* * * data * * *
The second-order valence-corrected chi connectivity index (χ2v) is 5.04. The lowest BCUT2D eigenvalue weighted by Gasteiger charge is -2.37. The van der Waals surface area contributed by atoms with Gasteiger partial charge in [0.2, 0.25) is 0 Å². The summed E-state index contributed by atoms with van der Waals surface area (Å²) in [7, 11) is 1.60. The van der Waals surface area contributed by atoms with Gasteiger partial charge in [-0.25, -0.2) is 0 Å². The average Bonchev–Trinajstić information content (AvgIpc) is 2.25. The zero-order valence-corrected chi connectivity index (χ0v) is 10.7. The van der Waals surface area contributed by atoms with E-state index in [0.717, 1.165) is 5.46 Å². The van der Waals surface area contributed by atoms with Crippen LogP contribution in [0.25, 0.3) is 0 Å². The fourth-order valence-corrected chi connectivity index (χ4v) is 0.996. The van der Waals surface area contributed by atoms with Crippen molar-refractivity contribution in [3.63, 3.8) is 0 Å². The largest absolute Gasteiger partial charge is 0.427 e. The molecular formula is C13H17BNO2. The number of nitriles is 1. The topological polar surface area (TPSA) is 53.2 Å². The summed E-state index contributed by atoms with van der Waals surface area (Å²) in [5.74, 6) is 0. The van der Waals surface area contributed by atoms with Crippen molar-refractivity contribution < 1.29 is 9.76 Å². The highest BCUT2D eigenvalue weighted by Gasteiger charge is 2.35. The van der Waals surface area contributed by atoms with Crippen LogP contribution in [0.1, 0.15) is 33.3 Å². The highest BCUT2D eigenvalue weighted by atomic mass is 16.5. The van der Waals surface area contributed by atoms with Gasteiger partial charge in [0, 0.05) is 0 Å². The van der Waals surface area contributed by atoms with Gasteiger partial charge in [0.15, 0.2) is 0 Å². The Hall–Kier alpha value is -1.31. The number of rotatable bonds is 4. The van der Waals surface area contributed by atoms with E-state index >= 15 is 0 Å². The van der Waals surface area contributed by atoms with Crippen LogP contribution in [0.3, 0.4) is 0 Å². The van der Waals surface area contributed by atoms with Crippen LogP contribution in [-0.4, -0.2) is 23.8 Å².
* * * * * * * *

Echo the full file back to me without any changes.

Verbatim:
The second-order valence-corrected chi connectivity index (χ2v) is 5.04. The lowest BCUT2D eigenvalue weighted by Gasteiger charge is -2.37. The van der Waals surface area contributed by atoms with Gasteiger partial charge in [0.2, 0.25) is 0 Å². The summed E-state index contributed by atoms with van der Waals surface area (Å²) in [7, 11) is 1.60. The van der Waals surface area contributed by atoms with Gasteiger partial charge in [-0.25, -0.2) is 0 Å². The average Bonchev–Trinajstić information content (AvgIpc) is 2.25. The zero-order valence-corrected chi connectivity index (χ0v) is 10.7. The van der Waals surface area contributed by atoms with E-state index in [0.717, 1.165) is 5.46 Å². The van der Waals surface area contributed by atoms with Crippen LogP contribution in [0.25, 0.3) is 0 Å². The fourth-order valence-corrected chi connectivity index (χ4v) is 0.996. The van der Waals surface area contributed by atoms with Crippen molar-refractivity contribution in [3.63, 3.8) is 0 Å². The largest absolute Gasteiger partial charge is 0.427 e. The molecular formula is C13H17BNO2. The number of nitriles is 1. The topological polar surface area (TPSA) is 53.2 Å². The summed E-state index contributed by atoms with van der Waals surface area (Å²) in [5.74, 6) is 0. The van der Waals surface area contributed by atoms with Crippen molar-refractivity contribution < 1.29 is 9.76 Å². The highest BCUT2D eigenvalue weighted by Gasteiger charge is 2.35. The van der Waals surface area contributed by atoms with Crippen LogP contribution in [0.1, 0.15) is 33.3 Å². The highest BCUT2D eigenvalue weighted by atomic mass is 16.5. The van der Waals surface area contributed by atoms with Gasteiger partial charge in [0, 0.05) is 0 Å². The van der Waals surface area contributed by atoms with Gasteiger partial charge in [0.15, 0.2) is 0 Å². The Hall–Kier alpha value is -1.31. The number of rotatable bonds is 4. The van der Waals surface area contributed by atoms with E-state index >= 15 is 0 Å². The van der Waals surface area contributed by atoms with Crippen LogP contribution in [0.3, 0.4) is 0 Å². The van der Waals surface area contributed by atoms with Crippen LogP contribution in [-0.4, -0.2) is 23.8 Å².